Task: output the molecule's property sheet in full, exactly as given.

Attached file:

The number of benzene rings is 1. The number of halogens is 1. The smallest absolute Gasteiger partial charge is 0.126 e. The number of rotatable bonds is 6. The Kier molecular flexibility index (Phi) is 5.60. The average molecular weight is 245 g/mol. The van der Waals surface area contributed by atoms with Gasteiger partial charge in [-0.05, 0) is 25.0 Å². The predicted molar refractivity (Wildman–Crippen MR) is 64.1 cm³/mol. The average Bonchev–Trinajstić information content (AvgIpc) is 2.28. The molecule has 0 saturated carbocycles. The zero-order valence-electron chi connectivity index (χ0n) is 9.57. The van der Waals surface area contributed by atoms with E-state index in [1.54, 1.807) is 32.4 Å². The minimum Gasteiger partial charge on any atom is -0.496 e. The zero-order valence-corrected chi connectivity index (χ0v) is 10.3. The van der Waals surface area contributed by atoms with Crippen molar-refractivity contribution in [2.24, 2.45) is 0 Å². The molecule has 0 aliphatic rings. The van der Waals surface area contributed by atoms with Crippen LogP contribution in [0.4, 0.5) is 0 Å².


The number of benzene rings is 1. The number of halogens is 1. The smallest absolute Gasteiger partial charge is 0.126 e. The number of rotatable bonds is 6. The Kier molecular flexibility index (Phi) is 5.60. The average molecular weight is 245 g/mol. The van der Waals surface area contributed by atoms with Gasteiger partial charge in [-0.05, 0) is 25.0 Å². The predicted molar refractivity (Wildman–Crippen MR) is 64.1 cm³/mol. The average Bonchev–Trinajstić information content (AvgIpc) is 2.28. The molecule has 0 saturated carbocycles. The zero-order valence-electron chi connectivity index (χ0n) is 9.57. The van der Waals surface area contributed by atoms with E-state index in [1.54, 1.807) is 32.4 Å². The minimum Gasteiger partial charge on any atom is -0.496 e. The zero-order valence-corrected chi connectivity index (χ0v) is 10.3. The van der Waals surface area contributed by atoms with Crippen molar-refractivity contribution in [2.24, 2.45) is 0 Å². The molecule has 0 aliphatic rings. The van der Waals surface area contributed by atoms with Crippen LogP contribution in [0.4, 0.5) is 0 Å².